– Is it difficult to keep balance between work and personal life?

“In the position I am today, yes. Certainly, there is no balance now. An advantage for me (if I can call it that, because at the same time it’s a personal disadvantage) is the fact that I don’t have kids or a husband. And so, I don’t have a lot of the current problems a mother and a wife has to deal with, and that gives me more time for my work. No, I couldn’t say my life is balanced, but I think at this moment my position is very important and I have to use all my energy for achieving my official goals. For me, at this moment, career is much more important than personal life. There are so many people who depend on me, the institution can progress or go down because of my decisions, and that’s my priority….Of course there are moments, like Sundays, for example, when you wish you had a family, kids, or to be somewhere else. But every time,  I’m thinking that I now have a mission to accomplish and that’s all that matters.”

– Do you have a boyfriend?

“Do I have to answer this? No, at this moment I don’t. I don’t even think I’d have time for that.”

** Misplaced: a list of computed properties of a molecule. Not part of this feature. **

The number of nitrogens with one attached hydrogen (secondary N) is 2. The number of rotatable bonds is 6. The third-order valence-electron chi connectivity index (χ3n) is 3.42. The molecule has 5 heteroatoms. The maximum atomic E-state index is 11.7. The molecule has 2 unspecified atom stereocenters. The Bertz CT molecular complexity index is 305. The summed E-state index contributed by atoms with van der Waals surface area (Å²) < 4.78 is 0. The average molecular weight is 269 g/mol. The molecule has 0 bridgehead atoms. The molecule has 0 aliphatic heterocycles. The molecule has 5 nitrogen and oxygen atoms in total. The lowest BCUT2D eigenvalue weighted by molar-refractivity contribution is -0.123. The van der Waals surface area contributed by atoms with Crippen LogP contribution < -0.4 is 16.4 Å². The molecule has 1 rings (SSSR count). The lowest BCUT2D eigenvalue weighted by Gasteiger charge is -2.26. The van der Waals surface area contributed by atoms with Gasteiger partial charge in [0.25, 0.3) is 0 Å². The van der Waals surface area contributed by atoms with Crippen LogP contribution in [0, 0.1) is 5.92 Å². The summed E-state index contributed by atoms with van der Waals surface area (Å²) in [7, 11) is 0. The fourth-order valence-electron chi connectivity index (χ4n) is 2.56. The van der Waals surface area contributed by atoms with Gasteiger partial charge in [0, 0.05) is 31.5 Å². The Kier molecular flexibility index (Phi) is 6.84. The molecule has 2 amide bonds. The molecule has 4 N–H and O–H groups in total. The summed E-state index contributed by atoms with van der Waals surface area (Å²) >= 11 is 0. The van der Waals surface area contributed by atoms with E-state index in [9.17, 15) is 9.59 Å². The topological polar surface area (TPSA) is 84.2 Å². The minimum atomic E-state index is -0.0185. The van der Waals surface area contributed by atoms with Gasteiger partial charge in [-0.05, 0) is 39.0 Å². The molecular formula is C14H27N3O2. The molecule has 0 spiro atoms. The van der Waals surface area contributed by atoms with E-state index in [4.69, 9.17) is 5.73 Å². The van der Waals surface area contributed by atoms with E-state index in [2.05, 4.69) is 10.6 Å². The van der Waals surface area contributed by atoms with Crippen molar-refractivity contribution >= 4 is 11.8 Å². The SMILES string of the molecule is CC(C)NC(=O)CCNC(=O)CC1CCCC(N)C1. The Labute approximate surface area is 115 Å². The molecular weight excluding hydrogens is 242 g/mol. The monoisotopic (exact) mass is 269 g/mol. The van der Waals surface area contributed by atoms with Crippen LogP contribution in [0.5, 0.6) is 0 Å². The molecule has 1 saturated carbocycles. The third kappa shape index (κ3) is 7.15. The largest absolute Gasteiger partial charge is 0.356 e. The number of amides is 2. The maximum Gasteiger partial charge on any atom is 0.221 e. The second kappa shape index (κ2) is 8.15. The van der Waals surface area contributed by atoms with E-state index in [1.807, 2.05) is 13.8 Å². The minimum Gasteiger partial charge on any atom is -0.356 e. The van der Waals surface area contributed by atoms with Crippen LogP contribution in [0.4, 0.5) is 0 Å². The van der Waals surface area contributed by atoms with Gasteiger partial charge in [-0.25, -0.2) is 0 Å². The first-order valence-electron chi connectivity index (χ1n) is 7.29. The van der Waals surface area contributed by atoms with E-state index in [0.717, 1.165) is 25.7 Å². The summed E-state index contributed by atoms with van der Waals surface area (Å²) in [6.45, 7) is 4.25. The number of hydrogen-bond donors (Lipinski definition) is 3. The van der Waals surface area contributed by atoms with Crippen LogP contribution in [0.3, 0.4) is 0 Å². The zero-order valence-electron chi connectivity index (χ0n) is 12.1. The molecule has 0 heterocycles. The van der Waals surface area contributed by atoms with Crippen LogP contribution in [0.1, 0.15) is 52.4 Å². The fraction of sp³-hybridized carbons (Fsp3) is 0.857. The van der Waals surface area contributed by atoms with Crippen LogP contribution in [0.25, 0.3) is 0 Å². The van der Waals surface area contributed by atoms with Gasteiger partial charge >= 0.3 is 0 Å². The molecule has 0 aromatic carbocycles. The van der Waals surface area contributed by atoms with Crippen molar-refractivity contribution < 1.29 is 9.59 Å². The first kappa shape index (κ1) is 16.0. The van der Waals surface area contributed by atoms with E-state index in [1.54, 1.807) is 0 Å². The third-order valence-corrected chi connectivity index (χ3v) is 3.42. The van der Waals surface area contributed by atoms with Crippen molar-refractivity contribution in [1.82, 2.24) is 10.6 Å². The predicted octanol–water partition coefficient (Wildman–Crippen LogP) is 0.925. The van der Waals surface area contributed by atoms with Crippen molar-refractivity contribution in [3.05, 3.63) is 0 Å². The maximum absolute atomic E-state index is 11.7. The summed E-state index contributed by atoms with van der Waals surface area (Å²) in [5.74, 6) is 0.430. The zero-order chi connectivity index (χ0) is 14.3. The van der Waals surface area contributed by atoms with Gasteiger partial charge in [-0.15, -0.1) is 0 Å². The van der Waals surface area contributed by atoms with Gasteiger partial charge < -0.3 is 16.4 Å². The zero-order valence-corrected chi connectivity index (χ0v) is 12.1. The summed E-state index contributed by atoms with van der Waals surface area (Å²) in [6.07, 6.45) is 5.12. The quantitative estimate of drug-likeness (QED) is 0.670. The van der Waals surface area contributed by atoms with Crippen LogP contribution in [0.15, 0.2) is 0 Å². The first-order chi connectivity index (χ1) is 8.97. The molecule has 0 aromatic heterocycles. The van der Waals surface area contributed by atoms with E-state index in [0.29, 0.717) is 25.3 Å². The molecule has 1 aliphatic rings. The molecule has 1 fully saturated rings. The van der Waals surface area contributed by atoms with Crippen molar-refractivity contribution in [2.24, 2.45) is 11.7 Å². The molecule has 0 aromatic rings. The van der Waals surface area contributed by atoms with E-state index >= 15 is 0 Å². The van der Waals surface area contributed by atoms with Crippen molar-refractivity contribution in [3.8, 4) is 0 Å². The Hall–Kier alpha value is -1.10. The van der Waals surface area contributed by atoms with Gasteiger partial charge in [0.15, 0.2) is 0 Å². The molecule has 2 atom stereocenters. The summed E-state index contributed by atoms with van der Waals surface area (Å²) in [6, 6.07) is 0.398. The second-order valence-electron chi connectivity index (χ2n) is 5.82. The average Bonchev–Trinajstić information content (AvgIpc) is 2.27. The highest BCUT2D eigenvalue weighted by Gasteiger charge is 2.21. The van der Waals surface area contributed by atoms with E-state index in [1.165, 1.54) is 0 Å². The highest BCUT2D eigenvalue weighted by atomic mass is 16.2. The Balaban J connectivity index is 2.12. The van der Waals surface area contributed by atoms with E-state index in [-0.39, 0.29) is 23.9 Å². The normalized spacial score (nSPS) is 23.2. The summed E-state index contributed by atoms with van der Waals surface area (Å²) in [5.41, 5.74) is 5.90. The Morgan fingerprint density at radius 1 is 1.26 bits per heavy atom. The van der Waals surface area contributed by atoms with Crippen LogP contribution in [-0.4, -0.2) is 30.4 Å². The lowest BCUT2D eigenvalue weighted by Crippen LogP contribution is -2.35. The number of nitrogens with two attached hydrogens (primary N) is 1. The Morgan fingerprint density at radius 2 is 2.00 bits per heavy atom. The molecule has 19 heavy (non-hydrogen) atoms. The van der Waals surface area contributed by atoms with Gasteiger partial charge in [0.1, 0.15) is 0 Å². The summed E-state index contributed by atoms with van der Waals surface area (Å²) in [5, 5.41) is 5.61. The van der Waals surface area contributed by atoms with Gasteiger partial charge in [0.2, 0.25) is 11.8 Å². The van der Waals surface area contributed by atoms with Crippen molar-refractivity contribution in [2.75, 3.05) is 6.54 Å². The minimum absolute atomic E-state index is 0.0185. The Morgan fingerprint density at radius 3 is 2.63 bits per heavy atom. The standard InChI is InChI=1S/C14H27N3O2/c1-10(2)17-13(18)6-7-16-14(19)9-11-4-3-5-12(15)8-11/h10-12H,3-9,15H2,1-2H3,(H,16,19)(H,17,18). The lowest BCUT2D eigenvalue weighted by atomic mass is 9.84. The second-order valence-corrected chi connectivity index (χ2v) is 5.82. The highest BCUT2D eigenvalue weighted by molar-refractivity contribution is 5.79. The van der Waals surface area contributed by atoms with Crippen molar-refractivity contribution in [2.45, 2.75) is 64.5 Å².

– Is it difficult to go out, to relax?

“Sometimes it’s an adventure to go out, but I like to live my life as normal and common as possible. What I do here is just a job. It’s not my life. My life is elsewhere… I go to the gym, I do sport almost every day, in a public gym where anybody has access. I go to cinema, to malls, to the open market. I walk on streets or in public parks. So I do what any other citizen of Bucharest does. But I have to admit I have some small privileges. If I go to the open market, for example, and the seller recognizes me, he will pick the apples for me and tell me: ‘Congratulations for what you are doing. I chose the most beautiful apples for you.’ When I go in the park, people stop and ask me: ‘Are you Mrs. Kovesi? You look alike.’ Some people want to make pictures with me, some ask me something, some just want to congratulate me. So I can’t say I go walk to relax, to be alone with my thoughts. But I have friends with whom I meet and do all the things anybody my age would do.”

– When you were a child, what were you dreaming to do in your life? No kid dreams to become a prosecutor.

“I wanted to do sport.”

– Did you often get in trouble?

“Like any kid, yes. I would run with other kids on my street, in our neighbor’s yard. Sometimes I would break a window with my ball.”

– Your father was a prosecutor. He still is?

“No. He worked for 40 years in a Court Office in Medias, and retired when I was appointed General Prosecutor.”

– And your mother?

“She was a Romanian Literature teacher in a school from the same town. Now she is retired also.”

– What have you learned from your parents?